Batman and Robin Review

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Batman: This is why Superman works alone.

Beware: Spoilers may follow.

With Batman Forever proving to be a moderate success Schumacher was brought back to do a sequel. And it proved to be the final nail in the coffin for the caped crusader. It proves to be a train wreck from start to finish. Whatever deep storylines and complex characters were left from Batman Forever is completely gone. All that’s left is an utter void of laughter in what is supposed to be comedic.

The story is that Batman (George Clooney) and Robin (Chris O’ Donnell) struggle with their relationship while they work to stop villainous Mr. Freeze (Arnold Schwarzenegger) and Poison Ivy (Uma Thurman) from taking over Gotham City.

Now it can be argued that the movie is trying to be a silly satire just like the 1966 TV show. However what made the 1966, show work was that West’s performance made the Batman character a man of sense among nonsensical villains (while also having a bit of silliness to him as well). This is something that would carry through in future adaptations. However what made it work in the show was that it was over-the-top and campy but was often aware of it. Here the villains are certainly theatrical but the writing and direction around the heroes doesn’t allow the heroes to fully compare and contrast. With all the silliness it still expects the audience to take a lot of things like Mr. Freeze’s backstory, Alfred dying, Batman and Robin’s conflict, Freeze’s backstory etc. seriously. Thus the comedy (and its endless attempts to do so) tends to fall flat. The action is also filled with cartoony sound effects and again, while it can be argued that the action in the 66 show was silly like the rest of the show, it was done in a way that wasn’t cartoony.

The movie has a total of three villains. The first is Mr. Freeze. His backstory is taken right out of the Emmy-winning episode from the animated series, Heart of Ice, which made him a great deal of depth. While Schwarzenegger’s performance is very much silly, the writing didn’t give him much to work with as his dialogue is almost entirely made up of ice puns. Uma Thurman’s Poison Ivy is the second villain and is easily the best of the three. While I mentioned before that the movie’s style of trying to be like the 1966 show fell flat her character and story work well here making her the best of the three. From the silly way her boss Jason Woodrue (John Glover) kills her to her hammy performance makes it clever in the direction Schumacher was trying to go for. The third villain is Bane (Robert “Jeep” Swenson). Swenson certainly has the right build for the character. However they made him a complete idiot here being able to speak only one or two words at a time. In other incarnations he was quite intelligent.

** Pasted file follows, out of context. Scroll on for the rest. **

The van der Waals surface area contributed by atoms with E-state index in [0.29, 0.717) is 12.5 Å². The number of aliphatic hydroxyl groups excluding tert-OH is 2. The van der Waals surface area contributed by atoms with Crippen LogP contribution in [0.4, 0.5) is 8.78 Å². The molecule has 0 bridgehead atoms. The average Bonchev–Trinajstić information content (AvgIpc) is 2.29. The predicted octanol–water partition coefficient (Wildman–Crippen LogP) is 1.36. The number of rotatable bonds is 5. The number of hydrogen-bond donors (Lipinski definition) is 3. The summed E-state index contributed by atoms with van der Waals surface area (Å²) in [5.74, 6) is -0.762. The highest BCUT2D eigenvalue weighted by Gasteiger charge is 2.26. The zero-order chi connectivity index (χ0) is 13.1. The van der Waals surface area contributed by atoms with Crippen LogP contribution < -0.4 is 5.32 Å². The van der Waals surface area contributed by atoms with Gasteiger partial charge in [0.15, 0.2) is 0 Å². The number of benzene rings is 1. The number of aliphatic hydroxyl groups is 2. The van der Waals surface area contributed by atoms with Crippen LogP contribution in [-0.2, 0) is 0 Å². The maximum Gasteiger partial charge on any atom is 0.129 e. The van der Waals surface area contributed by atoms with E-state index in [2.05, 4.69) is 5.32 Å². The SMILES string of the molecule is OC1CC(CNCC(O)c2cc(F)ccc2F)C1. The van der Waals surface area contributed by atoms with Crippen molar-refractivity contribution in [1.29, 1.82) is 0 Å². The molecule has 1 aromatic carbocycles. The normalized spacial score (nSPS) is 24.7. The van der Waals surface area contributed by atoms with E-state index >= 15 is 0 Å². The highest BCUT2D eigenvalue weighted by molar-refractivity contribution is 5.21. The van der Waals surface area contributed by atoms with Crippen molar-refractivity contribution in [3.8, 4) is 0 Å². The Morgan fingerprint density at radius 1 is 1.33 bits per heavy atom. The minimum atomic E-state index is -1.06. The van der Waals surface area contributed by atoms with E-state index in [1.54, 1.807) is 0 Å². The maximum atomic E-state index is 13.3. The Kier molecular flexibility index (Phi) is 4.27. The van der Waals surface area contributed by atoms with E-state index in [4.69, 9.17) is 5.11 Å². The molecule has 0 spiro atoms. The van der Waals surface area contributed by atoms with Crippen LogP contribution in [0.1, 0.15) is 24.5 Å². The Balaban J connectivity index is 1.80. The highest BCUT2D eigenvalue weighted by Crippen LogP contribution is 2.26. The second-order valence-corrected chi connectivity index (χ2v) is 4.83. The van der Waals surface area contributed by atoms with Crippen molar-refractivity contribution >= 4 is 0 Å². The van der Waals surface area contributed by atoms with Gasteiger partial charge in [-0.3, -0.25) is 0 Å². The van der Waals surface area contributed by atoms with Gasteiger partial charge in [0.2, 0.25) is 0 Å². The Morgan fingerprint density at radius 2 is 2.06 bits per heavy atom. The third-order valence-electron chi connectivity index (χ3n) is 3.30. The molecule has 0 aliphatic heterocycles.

Then there are the heroes. George Clooney’s Batman is sadly outright terrible (and he himself admits to that). He makes no attempt whatsoever to alter his voice as Batman and overall just feels downright awkward. To his credit with better direction he could make a good Bruce Wayne as Clooney does bring the suave, dashing, and charming demeanor the character normally has. Whereas in Forever, Chris O’ Donnell’s Robin was given some level of depth of the pain he was going through for losing his parents, here he’s mostly reduced to just whining about Batman’s mistrust of him and it gets really annoying. Finally there’s Batgirl. They completely butchered the mythos of this character. Rather than make her Commissioner Gordon’s daughter, she is Alfred’s secret niece from England (who has no reason to be kept a secret). Her Batgirl costume is also in no way inconspicuous and overall she adds very little to the rest of the plot.

Batman and Robin ended the Caped Crusader on the big screen for eight years and it is not hard to see why. It’s writing, direction, and characters are all done completely wrong. While the Dark Knight trilogy redeemed the franchise in cinema, its affects are still being felt today. Batgirl and Robin have had no future live-action versions and it was almost 20 years before we got any other live-action versions of Mr. Freeze and Poison Ivy.